These essays and Dharma talks are meant to guide practitioners of Soto Zen meditation. The author is in the lineage of Shunryu Suzuki Roshi, author of “Zen Mind, Beginner’s Mind,” a classic among books of this type. As the enthusiastic blurbs show, Leighton’s teaching is widely admired. He is “one of the West’s most important Zen scholar-priests and one of our foremost exponents of bringing out into the world the insights we find on the meditation cushion.”
The non-practitioner, who comes to the book cold, can read it as illustrating a remarkable cultural and religious event of our times: the Americanization of Buddhism. Though the title contains the name of Dogen, one of the crustiest and most impenetrable of Japanese thinkers, the book is as American as apple pie and Dogen is made to seem entirely at home in this setting. Many other Buddhist topics and personalities are here thoroughly naturalized into the contemporary American cultural matrix.
The central aim of Buddhism, according to Leighton, is “universal liberation”: “One of the strongest and most synchronistic American interfaces with Buddhist perspectives is the ideal of freedom, of liberty and justice for all, enshrined in the Declaration of Independence.” Dogen’s view that all sentient beings without exception have Buddha nature is “a kind of Buddhist declaration of independence.” Conversely, Leighton makes Thomas Jefferson sound like a Zen master by rewriting his dictum as follows: “The price of liberation is eternal vigilance.”
Leighton spices up a sermon against consumerism by neatly recycling an old Buddhist image: “People are trained by advertising to become hungry ghosts.” Referring to “the nuclear disaster in northern Japan,” he does not call for the end of nuclear power plants, but advocates “responsible nuclear guardianship”: “retrievable, monitorable storage, so that leaks can be repaired and so that any possibly relevant future technologies might be applied to reducing and containing their radioactivity.” Rather a tall order. Meanwhile, meditative awareness will prepare us to face future ecological disasters more effectively. Though longing for nuclear disarmament, Leighton is glad that in the meantime “our Air Force pilots have training in meditative calm.”
Perhaps Leighton makes too smooth a connection between sociopolitical struggles and meditative calm, and as a result falls into a wishful moralizing that deadens his prose: “From the fundamental perspective of right livelihood, people should have some means to support themselves through meaningful activity that allows them the human integrity and dignity to employ their interests and express their abilities with vitality and creative energy.” Poetic mindfulness has lapsed here.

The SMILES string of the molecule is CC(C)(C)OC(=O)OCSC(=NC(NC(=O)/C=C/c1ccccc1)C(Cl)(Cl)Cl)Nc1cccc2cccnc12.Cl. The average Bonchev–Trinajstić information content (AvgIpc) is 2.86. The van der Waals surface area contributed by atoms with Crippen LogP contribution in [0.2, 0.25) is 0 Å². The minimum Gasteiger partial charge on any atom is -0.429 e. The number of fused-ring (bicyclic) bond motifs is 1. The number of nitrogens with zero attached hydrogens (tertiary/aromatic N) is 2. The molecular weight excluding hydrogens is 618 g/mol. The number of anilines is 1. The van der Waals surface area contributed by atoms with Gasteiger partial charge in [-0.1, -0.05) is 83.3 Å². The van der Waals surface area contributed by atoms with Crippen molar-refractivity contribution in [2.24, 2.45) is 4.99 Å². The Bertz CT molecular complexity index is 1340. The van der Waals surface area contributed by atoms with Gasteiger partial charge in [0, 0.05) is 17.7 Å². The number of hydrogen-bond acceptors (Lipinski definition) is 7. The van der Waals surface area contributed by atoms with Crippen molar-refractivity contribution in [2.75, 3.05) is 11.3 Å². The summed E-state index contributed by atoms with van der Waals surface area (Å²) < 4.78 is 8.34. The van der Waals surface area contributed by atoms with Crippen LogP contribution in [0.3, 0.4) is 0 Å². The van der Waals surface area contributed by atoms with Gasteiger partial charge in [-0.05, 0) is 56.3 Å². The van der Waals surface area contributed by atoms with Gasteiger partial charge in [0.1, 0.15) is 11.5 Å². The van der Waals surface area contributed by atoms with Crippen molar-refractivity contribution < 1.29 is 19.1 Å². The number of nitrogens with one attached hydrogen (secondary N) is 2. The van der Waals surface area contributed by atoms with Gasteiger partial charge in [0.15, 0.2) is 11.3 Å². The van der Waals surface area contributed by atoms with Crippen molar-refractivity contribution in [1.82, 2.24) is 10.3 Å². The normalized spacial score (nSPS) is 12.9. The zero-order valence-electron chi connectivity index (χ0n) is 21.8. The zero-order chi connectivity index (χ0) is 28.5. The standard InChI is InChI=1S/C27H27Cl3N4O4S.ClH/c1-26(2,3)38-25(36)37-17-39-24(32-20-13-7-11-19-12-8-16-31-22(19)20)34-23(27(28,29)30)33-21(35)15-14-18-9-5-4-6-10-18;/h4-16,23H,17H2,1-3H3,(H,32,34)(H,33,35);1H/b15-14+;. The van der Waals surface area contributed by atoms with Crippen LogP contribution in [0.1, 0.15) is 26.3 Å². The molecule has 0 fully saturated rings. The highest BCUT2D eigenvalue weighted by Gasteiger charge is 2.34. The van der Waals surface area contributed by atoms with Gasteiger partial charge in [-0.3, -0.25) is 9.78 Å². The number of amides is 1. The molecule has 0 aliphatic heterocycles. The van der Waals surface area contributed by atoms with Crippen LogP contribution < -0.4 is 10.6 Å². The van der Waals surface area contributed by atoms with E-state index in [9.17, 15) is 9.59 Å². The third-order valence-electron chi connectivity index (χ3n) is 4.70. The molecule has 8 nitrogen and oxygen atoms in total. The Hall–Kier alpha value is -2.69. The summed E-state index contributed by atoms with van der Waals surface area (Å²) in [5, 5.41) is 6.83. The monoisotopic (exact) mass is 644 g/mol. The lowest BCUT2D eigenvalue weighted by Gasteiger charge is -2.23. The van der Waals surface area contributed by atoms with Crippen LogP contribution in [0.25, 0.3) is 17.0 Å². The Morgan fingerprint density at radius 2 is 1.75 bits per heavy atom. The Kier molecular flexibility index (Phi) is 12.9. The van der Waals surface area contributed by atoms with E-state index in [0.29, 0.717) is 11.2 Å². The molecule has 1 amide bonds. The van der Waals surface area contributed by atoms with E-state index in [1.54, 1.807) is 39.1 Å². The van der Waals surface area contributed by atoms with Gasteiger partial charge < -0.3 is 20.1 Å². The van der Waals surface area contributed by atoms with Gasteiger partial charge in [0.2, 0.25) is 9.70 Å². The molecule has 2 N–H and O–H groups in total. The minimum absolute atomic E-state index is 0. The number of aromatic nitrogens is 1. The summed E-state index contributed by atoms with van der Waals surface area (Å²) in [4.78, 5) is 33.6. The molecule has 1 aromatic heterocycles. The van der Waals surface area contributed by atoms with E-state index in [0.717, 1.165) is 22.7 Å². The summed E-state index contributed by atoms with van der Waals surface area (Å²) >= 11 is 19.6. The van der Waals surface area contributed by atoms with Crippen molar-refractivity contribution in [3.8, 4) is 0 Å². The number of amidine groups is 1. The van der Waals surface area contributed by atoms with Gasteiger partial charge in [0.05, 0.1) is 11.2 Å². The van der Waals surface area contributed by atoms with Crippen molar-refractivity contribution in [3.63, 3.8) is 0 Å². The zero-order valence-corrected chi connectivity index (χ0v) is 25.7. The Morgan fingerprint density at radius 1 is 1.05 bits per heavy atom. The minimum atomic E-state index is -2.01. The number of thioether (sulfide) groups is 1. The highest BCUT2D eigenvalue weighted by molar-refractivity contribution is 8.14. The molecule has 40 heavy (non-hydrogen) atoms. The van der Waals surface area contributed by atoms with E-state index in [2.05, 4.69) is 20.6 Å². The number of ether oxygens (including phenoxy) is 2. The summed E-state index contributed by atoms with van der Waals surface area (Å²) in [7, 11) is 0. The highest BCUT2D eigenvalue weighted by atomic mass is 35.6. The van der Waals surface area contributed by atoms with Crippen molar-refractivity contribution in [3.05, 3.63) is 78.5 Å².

The mental freedom that Zen aims at is again presented in terms attractive to contemporary Americans. “At the core of our sitting is the activity of questioning.” The meditator questions the texture of experience in accord with the spirit of modern scientific psychology, but also in accord with American idealism: “It is the kind of questioning that the Colorado River asks the Grand Canyon over centuries and centuries.” It asks: “Can we stop all the wars our country wages?” How do we achieve peace and justice in society and in our own mind? Against “lobotomy Zen” that says goodbye to thinking, Leighton suggest that the true Zen practitioner becomes a living question, quietly and persistently applied to the painful contradictions of our society and our selves. These contradictions are resolved only through a deeper sense of the interconnectedness of all.
The chapters on Dogen show the ancient Zen lifestyle quietly flourishing anew in American settings. Leighton naturalizes Dogen’s poetic language not by giving a rational explication, but by having it chime with equally puzzling and pregnant utterances from Wallace Stevens, Bob Dylan and American versions of the Sufi poet Rumi. Dylan’s “empty lot where the ladies play blindman’s bluff” suggests that “our whole world and all its stuff may be an empty lot, the myriad forms of emptiness.” Rumi’s “voice from the sky calling the lovers and the odd, lost people” is linked to the Zen practice of “admitting that there is a question sitting on our cushion right now, that we are all a little bit lost, a little bit damaged.” By such methods Leighton brews up an American Buddhist poetic vision.
Following Gary Snyder, he links Zen with the wildness of American nature and even the jungle of modern cityscapes. To Dogen is ascribed the unlikely quote: “Mountains belong to the people who love them.” Zen encourages us to follow “our wild true hearts,” hitting the road in the style of Jack Kerouac or hitting the cushion to find an “interplay of flowing mountains and waters” in the realm of spirit.
Something new is coming to birth here, and it seems destined to thrive.
Joseph S. O’Leary is an Irish theologian and professor of English literature at Sophia University. His publications include “Philosophie occidentale et concepts bouddhistes.”